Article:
Essential doubt

In Christianity, doubt is sometimes presented as a problem, as lack of faith, as unsuitable for a good Christian, and so on. I am sure those who have a more mature take on Christianity have found ways to embrace doubt – it’s human, understandable, authentic, and can lead us to a deeper and more honest exploration.


I see doubt as essential for an honest and authentic exploration of who and what we are.

If we want to sincerely explore life, we need doubt and to embrace doubt.

We need to doubt second-hand information and what any thought tells us.

Somewhere in us, we already do so why not embrace it?

And why not make use of it? Why not use it to engage in a more honest and thorough explanation?


Eventually, this brings us to what’s undeniably here.

We cannot ultimately trust any second-hand information. We don’t know exactly where it comes from, and words never completely convey the insights or realization it comes from.

We also cannot ultimately trust any thought. Thoughts are stories. They can help us orient in the world. They are questions about the world. They are maps. They are, in some cases, pointers to something we can find for ourselves. They cannot hold any final or absolute truth.

We cannot even ultimately trust our own experience. What we experience is what’s happening in our sense fields, and we interpret it and understand it through our own mental representations. All of that is inherently unreliable.

So what’s left? What’s undeniably here?

What’s undeniably here is what a thought may label awakeness or consciousness.

When we examine our first person experience, we may find that all our experience happen within and as consciousness. We are capacity for the world as it appears to us. Our field of experience happens within and as what we are.


In this way, doubt – when taken seriously – can lead us to notice what we are.

Especially if we have some guidance and pointers.

Doubt can help us notice it now and not just have the memory of a previous noticing.

And doubt can keep us honest with ourselves in general.

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From doubt to finding it in ourselves

Someone in my life shared that a part of her doubts a lot of things – angels, avatars, transmissions, energy healing, and so on, even if she also has direct experiences of much of this.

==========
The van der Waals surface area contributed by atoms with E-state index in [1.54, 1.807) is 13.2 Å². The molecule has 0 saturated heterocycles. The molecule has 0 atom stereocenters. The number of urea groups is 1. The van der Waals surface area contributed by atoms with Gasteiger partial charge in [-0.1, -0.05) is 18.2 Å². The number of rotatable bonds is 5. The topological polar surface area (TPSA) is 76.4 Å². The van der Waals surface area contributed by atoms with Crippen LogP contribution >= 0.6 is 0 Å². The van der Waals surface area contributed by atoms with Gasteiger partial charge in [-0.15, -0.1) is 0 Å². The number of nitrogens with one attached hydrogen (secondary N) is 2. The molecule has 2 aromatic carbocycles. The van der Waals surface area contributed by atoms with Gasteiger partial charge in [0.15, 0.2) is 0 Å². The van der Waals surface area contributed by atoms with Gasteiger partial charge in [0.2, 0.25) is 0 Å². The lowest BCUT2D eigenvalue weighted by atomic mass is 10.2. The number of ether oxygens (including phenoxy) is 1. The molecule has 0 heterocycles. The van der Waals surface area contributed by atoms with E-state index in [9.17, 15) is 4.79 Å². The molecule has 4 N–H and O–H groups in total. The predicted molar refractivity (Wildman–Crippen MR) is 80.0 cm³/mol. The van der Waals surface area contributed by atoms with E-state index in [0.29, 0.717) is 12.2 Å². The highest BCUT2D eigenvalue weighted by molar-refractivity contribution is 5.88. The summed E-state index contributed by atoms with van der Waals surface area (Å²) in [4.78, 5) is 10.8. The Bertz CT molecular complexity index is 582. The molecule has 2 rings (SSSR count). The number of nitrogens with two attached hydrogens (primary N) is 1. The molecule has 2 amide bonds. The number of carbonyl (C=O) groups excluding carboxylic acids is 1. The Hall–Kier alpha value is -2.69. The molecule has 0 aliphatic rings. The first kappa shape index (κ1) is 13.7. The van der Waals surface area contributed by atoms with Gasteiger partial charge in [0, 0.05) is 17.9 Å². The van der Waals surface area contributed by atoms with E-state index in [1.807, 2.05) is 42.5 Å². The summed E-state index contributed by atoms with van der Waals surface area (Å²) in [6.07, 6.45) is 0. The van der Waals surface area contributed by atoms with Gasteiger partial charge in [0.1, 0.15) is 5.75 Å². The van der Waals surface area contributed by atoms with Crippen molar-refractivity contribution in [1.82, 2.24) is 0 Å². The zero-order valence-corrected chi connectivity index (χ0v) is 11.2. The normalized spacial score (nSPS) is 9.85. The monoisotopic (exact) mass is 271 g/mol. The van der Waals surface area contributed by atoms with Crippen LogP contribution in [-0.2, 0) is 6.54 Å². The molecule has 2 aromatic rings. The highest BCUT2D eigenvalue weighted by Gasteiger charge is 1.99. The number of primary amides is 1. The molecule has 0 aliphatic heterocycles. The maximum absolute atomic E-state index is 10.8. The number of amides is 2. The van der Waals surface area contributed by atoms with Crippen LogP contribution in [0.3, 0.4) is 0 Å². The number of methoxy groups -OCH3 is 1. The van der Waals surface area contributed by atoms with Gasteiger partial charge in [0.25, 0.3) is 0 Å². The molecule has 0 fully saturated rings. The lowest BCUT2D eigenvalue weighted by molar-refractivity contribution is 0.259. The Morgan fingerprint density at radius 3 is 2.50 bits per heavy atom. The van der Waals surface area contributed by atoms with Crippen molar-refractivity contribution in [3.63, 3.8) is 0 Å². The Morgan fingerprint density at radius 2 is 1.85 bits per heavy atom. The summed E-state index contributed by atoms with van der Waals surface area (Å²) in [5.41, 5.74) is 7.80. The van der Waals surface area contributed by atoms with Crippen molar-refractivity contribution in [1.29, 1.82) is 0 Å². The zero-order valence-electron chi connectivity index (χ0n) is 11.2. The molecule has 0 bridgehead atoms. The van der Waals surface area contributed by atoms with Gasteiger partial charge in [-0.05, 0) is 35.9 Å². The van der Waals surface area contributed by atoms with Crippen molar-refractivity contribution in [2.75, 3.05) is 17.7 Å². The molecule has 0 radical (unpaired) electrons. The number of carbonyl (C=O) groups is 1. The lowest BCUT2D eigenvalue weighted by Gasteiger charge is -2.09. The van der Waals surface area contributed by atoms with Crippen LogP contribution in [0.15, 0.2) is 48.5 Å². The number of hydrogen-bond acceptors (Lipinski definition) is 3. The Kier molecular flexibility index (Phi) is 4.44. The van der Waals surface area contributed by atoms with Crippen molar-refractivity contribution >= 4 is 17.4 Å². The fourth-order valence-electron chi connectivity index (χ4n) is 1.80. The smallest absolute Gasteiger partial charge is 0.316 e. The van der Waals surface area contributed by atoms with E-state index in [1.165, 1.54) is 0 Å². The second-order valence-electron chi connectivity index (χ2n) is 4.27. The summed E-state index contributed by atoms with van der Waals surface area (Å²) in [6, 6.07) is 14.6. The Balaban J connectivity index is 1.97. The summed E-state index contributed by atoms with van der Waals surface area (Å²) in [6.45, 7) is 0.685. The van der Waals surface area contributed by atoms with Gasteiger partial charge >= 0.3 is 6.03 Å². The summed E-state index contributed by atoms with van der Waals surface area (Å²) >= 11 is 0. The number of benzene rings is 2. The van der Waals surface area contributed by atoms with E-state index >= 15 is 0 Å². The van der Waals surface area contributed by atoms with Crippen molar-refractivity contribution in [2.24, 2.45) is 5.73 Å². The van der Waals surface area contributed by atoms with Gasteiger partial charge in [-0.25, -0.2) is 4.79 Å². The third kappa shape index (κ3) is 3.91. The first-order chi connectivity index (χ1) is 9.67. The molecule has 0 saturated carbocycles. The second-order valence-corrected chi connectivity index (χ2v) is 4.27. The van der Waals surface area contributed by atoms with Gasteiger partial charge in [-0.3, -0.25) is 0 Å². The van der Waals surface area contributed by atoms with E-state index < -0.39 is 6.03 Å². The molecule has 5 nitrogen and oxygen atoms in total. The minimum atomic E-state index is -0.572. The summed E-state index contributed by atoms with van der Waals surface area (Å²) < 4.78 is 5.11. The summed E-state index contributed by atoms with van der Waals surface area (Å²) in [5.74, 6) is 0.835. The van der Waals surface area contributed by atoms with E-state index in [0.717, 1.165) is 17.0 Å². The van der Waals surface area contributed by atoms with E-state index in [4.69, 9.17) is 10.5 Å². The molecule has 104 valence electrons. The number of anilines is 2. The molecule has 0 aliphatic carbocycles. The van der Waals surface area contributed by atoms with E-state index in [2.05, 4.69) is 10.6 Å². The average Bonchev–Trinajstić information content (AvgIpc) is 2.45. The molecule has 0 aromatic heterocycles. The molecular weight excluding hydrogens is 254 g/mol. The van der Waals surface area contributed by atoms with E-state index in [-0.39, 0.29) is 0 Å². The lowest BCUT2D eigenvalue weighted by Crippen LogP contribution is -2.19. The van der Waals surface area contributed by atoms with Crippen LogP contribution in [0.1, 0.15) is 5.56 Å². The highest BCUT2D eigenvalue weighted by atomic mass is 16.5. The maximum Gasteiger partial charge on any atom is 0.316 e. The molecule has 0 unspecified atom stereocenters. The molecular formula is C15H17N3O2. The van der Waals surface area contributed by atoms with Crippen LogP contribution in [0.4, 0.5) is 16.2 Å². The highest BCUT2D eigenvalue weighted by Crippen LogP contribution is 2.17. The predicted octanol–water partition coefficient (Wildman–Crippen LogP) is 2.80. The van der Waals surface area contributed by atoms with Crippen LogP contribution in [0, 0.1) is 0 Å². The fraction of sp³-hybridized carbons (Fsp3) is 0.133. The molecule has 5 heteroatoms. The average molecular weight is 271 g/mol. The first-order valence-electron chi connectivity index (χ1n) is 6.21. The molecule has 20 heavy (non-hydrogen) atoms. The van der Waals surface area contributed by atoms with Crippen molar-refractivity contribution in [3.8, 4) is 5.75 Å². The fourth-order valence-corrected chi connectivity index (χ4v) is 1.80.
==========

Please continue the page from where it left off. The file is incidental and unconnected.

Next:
It’s very good to have doubt and healthy skepticism. It’s a part of us that, in its healthy expression, takes care of us. It prevents us from being too gullible.

At the same time, it can be connected with emotional issues and trauma. If that’s the case, it’s good to address this and find some resolution for it.

And finally, the doubt is an expression of separation. It’s an invitation to find in ourselves what we see or imagine out there – in angels, avatars, or whatever it may be. What are the qualities of what I see or imagine out there? Can I find that in myself? Can I get to know it in myself? Can I find where it’s already in my life? If it’s desirable, can I bring it more into my life?

Also, can I find myself as capacity for it all? Can I find how it all – whether it’s in the wider world or in this human self or just imagination – happens within and as what I am?

How do we work on this? For healing, any of the usual healing approaches can be helpful. For projection work, inquiry (The Work, Living Inquiries) and parts work (dialog with the parts) can be helpful. And for finding ourselves as capacity for it all, Headless experiments, the Big Mind process, and Living Inquiries can be helpful.

So if we doubt something, that’s to be embraced. It’s good to have healthy skepticism and question anything. In some cases, it can point to some emotional issues or trauma we can get to know and find healing for. And it’s an expression of taking things too literally and a sense of separation. At a human level, we can find in ourselves what we see out there, whatever it is. And we can also find ourselves as capacity for it all, that which it all happens within and as.